I’ve also had good luck ordering used (and new) craft books on Etsy.  I ordered a 1964 version of Jacqueline Enthoven’s The Stitches of Creative Embroidery last year and I’ve read it cover to cover.  She concentrates on the importance of samplers and doodling with a needle, has lots of pictures of both her work and her students’, and is super inspiring.  The book is missing it’s dust jacket, but who cares when the content is so awesome?

My mother, sister, and I try to reupholster a few chairs every summer; it’s a fun hobby we can do on the weekends together.  My sister is excellent at demolishing the old chairs, my mom sews beautifully, and I can hammer tacks like nobody’s business.  What this all means is that we tend to hang out at estate sales, thrift shops, and auction houses more than average girls.

Charity shops are hit and miss for vintage finds; sometimes you can pick up a book or a slightly older pattern, but most of the time you’ll just find super cheap embroidery hoops and maybe some random colours of thread.  Still excellent, but not quite vintage.

Estate sales are also tricky, since you never know if the person who recently died was interested in embroidery or not.  Every once in a while though, even if you can’t find embroidery materials, you can find embroidered pieces.  I pulled these three little birds off a wall, fell in love with the dorky stitching on black velvet, and paid a dollar for it.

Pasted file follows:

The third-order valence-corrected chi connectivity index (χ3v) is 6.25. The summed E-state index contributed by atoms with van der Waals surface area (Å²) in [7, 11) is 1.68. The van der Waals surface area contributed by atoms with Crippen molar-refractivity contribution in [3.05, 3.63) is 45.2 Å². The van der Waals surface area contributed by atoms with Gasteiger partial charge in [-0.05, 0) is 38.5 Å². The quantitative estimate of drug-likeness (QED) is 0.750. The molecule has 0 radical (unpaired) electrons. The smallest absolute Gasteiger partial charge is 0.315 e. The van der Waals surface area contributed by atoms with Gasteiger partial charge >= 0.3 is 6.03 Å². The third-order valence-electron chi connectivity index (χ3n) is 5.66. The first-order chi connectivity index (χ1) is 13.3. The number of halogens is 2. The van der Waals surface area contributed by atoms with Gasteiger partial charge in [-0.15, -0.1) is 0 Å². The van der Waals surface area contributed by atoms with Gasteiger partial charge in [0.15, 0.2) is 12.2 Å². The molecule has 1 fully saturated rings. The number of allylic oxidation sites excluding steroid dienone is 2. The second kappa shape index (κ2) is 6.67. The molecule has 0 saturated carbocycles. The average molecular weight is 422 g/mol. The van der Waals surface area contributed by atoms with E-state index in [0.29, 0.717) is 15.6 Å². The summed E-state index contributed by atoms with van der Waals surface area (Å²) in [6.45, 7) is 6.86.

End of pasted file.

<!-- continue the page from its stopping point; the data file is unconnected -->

Auction houses can be interesting.  They tend to buy up estate sales, so you can end up with everything and anything there.  One of the auction houses near my sister’s place is open on weekends, and some of the stuff (mostly furniture on consignment) can be browsed and purchased without having to actually attend an auction (which is not as exciting as it sounds, we found out).

I found two old Coats and Clark’s craft booklets that look like they are from the 60s or 70s.  The prices on the covers are 49 and 35 cents.  I paid a dollar for both.

Both had complete patterns in them, with only one of them being cut out.  They have a mix of embroidery, cross stitch and blackwork in them.  Some patterns have definitely aged better than others, and some of them are so adorably classic that they wouldn’t look out of place in a home today.  Most of the patterns also come with projects; skirts, napkins, glasses cases, wall hangings, whatever.